Selvedge magazine offers the world's finest textile photography, unparalleled design and peerless writing. Directed towards an international, discerning audience, Selvedge covers fine textiles in every context: fine art, interiors, fashion, travel and shopping. It is published every other month.
The trial issue features an interview by Yoshiko Wada with African-American quilter Effie Mae Howard , Jessica Hemmings chats to dancer-turned-designer Mariem Besbes and Catherine Howard investigates the social and cultural manifestations of the use of feathers in South America.
Other features include a section on news discussing the latest tends and essential ideas, a section listing international exhibitions, fairs and up comings events as well as a section on newly released books.
CLOTH & IDENTITY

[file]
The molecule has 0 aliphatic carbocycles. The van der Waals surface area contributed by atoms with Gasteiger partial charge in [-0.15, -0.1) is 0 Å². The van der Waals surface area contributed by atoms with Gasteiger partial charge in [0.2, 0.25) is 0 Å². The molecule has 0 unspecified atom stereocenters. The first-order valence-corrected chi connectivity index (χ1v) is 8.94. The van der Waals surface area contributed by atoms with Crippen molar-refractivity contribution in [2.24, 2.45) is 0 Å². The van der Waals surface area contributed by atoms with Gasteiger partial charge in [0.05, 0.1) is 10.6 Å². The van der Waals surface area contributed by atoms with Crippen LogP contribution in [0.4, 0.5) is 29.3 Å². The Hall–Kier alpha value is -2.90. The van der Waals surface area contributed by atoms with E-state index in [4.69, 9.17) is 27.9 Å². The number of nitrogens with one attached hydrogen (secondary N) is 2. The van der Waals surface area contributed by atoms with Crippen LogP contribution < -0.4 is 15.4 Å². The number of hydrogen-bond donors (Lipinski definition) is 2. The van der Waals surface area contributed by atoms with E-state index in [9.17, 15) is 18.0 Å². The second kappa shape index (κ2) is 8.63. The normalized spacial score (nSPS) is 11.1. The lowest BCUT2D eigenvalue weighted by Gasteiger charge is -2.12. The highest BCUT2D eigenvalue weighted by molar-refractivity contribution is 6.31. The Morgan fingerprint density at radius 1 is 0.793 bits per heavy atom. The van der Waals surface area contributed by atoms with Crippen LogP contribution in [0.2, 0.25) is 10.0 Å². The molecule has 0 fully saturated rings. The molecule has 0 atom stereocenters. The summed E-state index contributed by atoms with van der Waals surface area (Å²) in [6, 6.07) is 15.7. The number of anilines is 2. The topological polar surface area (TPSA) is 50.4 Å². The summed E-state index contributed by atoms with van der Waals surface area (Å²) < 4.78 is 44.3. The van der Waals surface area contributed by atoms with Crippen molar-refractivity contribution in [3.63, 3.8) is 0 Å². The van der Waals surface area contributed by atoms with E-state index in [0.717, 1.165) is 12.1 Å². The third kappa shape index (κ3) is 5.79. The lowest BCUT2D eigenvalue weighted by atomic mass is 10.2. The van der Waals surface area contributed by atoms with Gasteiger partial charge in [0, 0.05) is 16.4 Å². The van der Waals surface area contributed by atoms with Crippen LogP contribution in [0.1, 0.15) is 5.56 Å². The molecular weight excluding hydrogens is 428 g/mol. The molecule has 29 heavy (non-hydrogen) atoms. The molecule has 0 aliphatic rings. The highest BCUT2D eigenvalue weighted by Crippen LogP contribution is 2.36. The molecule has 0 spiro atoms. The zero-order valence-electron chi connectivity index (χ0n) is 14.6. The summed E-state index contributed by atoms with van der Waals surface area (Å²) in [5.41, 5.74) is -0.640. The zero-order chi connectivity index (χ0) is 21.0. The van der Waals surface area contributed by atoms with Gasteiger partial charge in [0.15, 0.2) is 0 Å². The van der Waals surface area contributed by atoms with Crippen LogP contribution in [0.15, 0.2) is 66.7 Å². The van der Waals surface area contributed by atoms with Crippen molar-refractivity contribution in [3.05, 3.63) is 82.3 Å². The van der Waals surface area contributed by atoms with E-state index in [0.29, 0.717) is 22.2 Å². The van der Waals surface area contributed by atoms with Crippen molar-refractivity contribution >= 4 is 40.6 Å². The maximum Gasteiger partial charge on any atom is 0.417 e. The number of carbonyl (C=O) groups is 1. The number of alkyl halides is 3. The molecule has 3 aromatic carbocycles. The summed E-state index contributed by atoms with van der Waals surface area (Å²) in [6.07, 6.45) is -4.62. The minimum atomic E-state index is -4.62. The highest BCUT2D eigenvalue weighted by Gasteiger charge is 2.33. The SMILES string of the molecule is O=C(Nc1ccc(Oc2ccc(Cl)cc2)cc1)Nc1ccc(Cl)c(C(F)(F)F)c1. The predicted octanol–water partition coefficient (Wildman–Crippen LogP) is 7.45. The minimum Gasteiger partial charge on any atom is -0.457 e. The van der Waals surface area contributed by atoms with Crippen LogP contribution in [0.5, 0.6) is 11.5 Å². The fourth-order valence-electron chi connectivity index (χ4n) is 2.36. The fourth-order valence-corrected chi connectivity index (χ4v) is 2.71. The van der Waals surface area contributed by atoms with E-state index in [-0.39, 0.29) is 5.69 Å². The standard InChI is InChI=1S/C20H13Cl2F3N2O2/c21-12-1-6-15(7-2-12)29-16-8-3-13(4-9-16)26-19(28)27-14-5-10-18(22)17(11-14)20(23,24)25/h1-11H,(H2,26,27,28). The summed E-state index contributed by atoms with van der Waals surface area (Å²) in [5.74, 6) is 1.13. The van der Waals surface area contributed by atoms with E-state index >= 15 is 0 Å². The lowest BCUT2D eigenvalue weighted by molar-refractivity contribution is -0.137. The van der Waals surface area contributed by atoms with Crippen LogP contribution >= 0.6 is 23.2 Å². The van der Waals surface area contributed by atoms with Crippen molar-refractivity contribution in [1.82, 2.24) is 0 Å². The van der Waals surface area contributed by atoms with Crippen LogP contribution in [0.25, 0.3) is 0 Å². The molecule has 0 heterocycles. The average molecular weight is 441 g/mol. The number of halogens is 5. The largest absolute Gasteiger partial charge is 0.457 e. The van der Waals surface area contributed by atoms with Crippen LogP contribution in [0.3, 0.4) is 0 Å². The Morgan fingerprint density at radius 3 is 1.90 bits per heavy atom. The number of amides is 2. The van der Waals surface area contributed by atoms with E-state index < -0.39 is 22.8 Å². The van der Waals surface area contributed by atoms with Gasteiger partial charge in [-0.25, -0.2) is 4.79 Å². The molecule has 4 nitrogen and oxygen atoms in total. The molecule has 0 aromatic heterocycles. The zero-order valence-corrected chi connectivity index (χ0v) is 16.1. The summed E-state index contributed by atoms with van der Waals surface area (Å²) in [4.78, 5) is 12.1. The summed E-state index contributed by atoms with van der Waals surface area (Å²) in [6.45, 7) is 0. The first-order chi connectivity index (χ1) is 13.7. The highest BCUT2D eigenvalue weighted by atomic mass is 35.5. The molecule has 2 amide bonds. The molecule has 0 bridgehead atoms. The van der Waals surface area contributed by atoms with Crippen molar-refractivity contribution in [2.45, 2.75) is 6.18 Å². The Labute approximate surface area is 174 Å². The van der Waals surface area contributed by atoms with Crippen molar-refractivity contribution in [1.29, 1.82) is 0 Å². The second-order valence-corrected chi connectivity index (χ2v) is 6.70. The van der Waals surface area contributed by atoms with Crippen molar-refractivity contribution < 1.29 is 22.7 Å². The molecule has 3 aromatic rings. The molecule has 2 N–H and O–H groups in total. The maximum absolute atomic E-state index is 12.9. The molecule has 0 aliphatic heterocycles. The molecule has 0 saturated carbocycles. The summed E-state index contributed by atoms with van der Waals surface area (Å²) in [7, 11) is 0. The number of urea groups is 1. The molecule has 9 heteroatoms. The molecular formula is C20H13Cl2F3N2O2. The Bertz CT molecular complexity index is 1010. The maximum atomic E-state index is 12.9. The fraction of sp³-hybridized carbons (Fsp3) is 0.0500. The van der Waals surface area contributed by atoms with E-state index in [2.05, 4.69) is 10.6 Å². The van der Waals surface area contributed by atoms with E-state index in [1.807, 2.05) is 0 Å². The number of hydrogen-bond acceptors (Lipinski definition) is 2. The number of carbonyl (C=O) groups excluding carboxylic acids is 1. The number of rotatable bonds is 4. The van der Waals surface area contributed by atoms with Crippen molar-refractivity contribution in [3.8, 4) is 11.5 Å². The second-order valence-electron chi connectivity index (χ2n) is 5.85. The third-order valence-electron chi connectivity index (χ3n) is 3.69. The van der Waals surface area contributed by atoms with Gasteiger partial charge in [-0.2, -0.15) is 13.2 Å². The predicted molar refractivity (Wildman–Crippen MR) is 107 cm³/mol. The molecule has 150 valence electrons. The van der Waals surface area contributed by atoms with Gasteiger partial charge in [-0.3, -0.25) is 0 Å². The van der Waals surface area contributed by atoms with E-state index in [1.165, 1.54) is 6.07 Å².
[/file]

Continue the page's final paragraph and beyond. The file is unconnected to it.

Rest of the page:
With war once again in Europe a reality, it seems timely for Selvedge to examine flags: their importance, heritage, and meaning. Ostensibly, a flag is a piece of cloth onto which meaning is projected. They can mean different things to different people: a symbol of both love and hate, and both freedom and oppression. Flags can unite, divide, and even terrorise. In this issue, we explore how a piece of cloth has been transformed into one of the most powerful symbols in our cultural repertoire. In her article, You Can′t Eat a Flag, Dr Catherine Harper examines how artists across the world have used flags to subvert and question our society. Johanna Wolfgang Grethe, the German writer, proclaimed that “a country starts with a name and a flag and then becomes them.” Flags unquestionably stir loyalty: citizens pledge allegiance to, and use the desecration of, flags as a protest or way to express political dissent. Generations of the military have lived and died for a flag on the battlefield. In military funerals, the flag is draped over the coffin, eventually with reverence these colours are laid up in churches, the length and breadth of England turned to dust. When we celebrate Her Majesty the Queen’s Diamond Jubilee in June, the sales of flags and bunting will boom. During the celebrations, spare a thought for the power of the flag. Of course, it is not just flags that communicate identity. Other textiles have been used to brand a nation, such as Israel’s fashion diplomacy in the postwar years, and as a symbol of cultural identity, communicated through the Romanian blouse. We dive deep into this cultural icon and invite you to make your own no-waste blouse in our workshop. When cultural identity is threatened it is often textiles that artists turn to express their descent, as we see in the delicate powerful stitched work of Belarusian Rufina Bazlova and the Sami artist, Britta Marakatt-Labba.